On Sat., July 19, at approximately 8:30 a.m., officers from the Jurupa Valley Police Department responded to an assault with a deadly weapon report in the 3400 block of Skylane Drive. At the scene officers found Simona Mateas, 43, lying in the driveway suffering from gunshot wounds. There was reportedly a second victim at the home as well. Both were transported to a local hospital where Mateas succumbed to her injuries. The San Bernardino Police Department was dispatched later in the day responding to a suicide report, whereby Ayram Mateas, the husband of Simona, was found deceased inside the front door of a residence in the 1600 block of West Lincoln Avenue in San Bernardino. Upon further investigation it was found that the Mateas couple had been going through divorce proceedings, which may have instigated the murder/suicide.

On Sunday, July 20, two women were killed in a fiery crash on the I-15 freeway in the early morning hours. According to the California Highway Patrol, Julio Reyes, 34, of Riverside, was driving a black 2014 Lexus sedan while he was traveling southbound at alleged speeds of over 100 mph near Hidden Valley Parkway in Corona, when he slammed into the back of a silver Toyota. The Toyota burst into flames and both women were pronounced dead at the scene. Reyes was found by officers to be under the influence of alcohol and was he arrested on suspicion of gross vehicular manslaughter while intoxicated, and drunken driving causing bodily injury. Reyes and two other passengers in his car sustained minor injuries. The names of the women have not yet been released.


Chino: Police Seize 25 Pounds Of Marijuana

City of Chino

Chino – Three subjects were arrested after approximately 25 pounds of unpackaged marijuana was seized from a residence on Mon., June 2.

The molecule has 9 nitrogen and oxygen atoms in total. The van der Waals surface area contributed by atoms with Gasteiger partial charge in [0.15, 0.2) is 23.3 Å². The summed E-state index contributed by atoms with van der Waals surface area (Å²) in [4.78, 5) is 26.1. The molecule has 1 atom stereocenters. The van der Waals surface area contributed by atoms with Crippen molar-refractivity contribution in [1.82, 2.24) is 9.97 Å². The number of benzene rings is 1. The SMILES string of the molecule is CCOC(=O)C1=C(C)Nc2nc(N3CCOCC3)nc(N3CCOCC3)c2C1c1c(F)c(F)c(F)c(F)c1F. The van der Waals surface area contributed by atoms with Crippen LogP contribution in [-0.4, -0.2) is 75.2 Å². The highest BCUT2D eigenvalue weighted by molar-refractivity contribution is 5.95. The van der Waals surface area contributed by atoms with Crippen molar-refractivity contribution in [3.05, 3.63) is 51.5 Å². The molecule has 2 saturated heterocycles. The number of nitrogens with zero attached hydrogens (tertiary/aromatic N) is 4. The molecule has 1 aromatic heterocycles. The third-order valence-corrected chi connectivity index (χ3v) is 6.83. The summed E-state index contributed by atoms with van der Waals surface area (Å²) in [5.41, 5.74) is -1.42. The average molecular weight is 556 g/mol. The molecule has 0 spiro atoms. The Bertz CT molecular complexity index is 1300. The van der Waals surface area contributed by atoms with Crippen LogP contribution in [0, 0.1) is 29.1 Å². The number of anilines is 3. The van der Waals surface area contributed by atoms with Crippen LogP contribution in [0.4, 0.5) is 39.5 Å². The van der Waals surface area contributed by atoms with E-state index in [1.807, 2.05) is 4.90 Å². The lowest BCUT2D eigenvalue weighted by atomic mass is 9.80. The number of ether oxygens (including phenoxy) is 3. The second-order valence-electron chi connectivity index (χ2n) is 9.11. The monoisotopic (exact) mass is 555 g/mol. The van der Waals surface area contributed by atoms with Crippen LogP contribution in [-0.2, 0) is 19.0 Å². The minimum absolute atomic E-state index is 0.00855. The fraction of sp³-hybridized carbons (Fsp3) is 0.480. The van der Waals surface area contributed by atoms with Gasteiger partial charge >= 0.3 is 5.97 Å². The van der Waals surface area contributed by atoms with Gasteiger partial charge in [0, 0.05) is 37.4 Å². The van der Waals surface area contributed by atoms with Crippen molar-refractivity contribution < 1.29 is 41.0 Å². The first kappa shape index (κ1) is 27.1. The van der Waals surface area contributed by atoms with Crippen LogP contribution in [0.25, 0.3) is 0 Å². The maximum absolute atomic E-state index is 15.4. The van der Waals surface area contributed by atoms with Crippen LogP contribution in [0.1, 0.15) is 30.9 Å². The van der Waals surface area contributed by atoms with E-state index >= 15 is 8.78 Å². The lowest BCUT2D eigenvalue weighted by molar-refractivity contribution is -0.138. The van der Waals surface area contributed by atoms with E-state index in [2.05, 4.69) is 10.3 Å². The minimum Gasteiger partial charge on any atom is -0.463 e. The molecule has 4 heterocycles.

Chino Police Officers responded to the 5400 block of Mt. Vernon Avenue at approximately 3:30 p.m. on Monday afternoon to follow up on information involving possible marijuana use. Officers located a large amount of marijuana and returned later in the evening to serve a search warrant, which led to the discovery of approximately 25 pounds of marijuana, along with equipment used to grow marijuana.

Marlene Hernandez, 32, Francisco Hernandez, 40, and Eduardo Martinez, 38, all of Chino, were subsequently arrested and booked at the West Valley Detention Center for processing marijuana and possession of marijuana for sales. Martinez was also charged with possession of concentrated cannabis.

The investigation is ongoing and anyone with information regarding this incident is asked to call the Chino Police Department at (909) 628-1234.

Eastvale: The Road To Rehab – Inside A Pot House



Pot House paraphernalia

Eastvale – The road to rehabilitating a pot house is a long and arduous one, costing the homeowner time and a significant amount of money in order to restore it to being habitable.

A few months ago the Eastvale Community News explained how pot houses are identified and what goes into finding one; and earlier this month we gave you a video exclusive of what the inside of a pot house looks like. But what happens after the police leave? Read on…


A room retrofitted to accommodate marijuana growth – a Landlord’s nightmare. (Photo Courtesy: Jennifer Madrigal)

Once a home is identified, be it through police detective work or from a homeowner calling the police, a pot house begins to be processed. The Eastvale Police Department’s Special Forces team comes in and identifies and tags evidence, takes pictures, destroys drugs in all stages of development, and clears the home of all evidence, materials, money, weapons, etc. The police then contact the city and Southern California Edison (SCE). SCE comes out and immediately shuts off the power. The city sends building and city code officials to inspect the home for mold and other contaminants. The house is then “red tagged” and deemed uninhabitable until permits are pulled and all damage is corrected.

The most common problems that these houses endure are the major modifications made to the air conditioning system, primarily to cool the attic and avoid infrared detection; mold in the ceilings, floors and walls; torn up drywall with insulation removed; pipe damage due to marijuana and corrosive pesticides being flushed in the drains; carpet damage due to “seeding” fallout; and water damage to walls and floors (both floors in a two-story dwelling). These modifications can cause significant safety risks to the structure and any occupants, and must be corrected immediately. Of course all of this is provided that the house does not catch fire due to the amping up of the electrical system to engage the high-intensity sun-spectrum lighting, and bypassing the system to avoid SCE detection and payment of electricity.